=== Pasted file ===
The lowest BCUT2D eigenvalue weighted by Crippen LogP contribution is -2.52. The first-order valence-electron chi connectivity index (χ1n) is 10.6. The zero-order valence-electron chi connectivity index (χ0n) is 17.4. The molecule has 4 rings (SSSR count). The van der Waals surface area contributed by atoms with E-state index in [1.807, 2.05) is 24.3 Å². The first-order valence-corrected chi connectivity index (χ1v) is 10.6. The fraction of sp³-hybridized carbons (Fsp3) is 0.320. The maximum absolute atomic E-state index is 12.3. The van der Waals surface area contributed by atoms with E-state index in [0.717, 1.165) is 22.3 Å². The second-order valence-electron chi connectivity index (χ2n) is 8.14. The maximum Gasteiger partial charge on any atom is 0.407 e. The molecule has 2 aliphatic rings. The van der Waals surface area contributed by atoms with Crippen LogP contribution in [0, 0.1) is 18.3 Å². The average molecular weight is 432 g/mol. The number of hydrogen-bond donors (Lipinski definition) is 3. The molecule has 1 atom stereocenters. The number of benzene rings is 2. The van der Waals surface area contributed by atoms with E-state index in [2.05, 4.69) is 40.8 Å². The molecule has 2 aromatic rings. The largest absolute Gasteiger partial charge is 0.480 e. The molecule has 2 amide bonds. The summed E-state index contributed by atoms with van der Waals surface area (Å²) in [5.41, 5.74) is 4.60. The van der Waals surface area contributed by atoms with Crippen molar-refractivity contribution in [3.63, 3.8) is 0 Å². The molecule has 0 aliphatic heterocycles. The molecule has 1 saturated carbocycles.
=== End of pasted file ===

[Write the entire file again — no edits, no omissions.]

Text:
The lowest BCUT2D eigenvalue weighted by Crippen LogP contribution is -2.52. The first-order valence-electron chi connectivity index (χ1n) is 10.6. The zero-order valence-electron chi connectivity index (χ0n) is 17.4. The molecule has 4 rings (SSSR count). The van der Waals surface area contributed by atoms with E-state index in [1.807, 2.05) is 24.3 Å². The first-order valence-corrected chi connectivity index (χ1v) is 10.6. The fraction of sp³-hybridized carbons (Fsp3) is 0.320. The maximum absolute atomic E-state index is 12.3. The van der Waals surface area contributed by atoms with E-state index in [0.717, 1.165) is 22.3 Å². The second-order valence-electron chi connectivity index (χ2n) is 8.14. The maximum Gasteiger partial charge on any atom is 0.407 e. The molecule has 2 aliphatic rings. The van der Waals surface area contributed by atoms with Crippen LogP contribution in [0, 0.1) is 18.3 Å². The average molecular weight is 432 g/mol. The number of hydrogen-bond donors (Lipinski definition) is 3. The molecule has 1 atom stereocenters. The number of benzene rings is 2. The van der Waals surface area contributed by atoms with E-state index in [2.05, 4.69) is 40.8 Å². The molecule has 2 aromatic rings. The largest absolute Gasteiger partial charge is 0.480 e. The molecule has 2 amide bonds. The summed E-state index contributed by atoms with van der Waals surface area (Å²) in [5.41, 5.74) is 4.60. The van der Waals surface area contributed by atoms with Crippen molar-refractivity contribution in [3.63, 3.8) is 0 Å². The molecule has 0 aliphatic heterocycles. The molecule has 1 saturated carbocycles.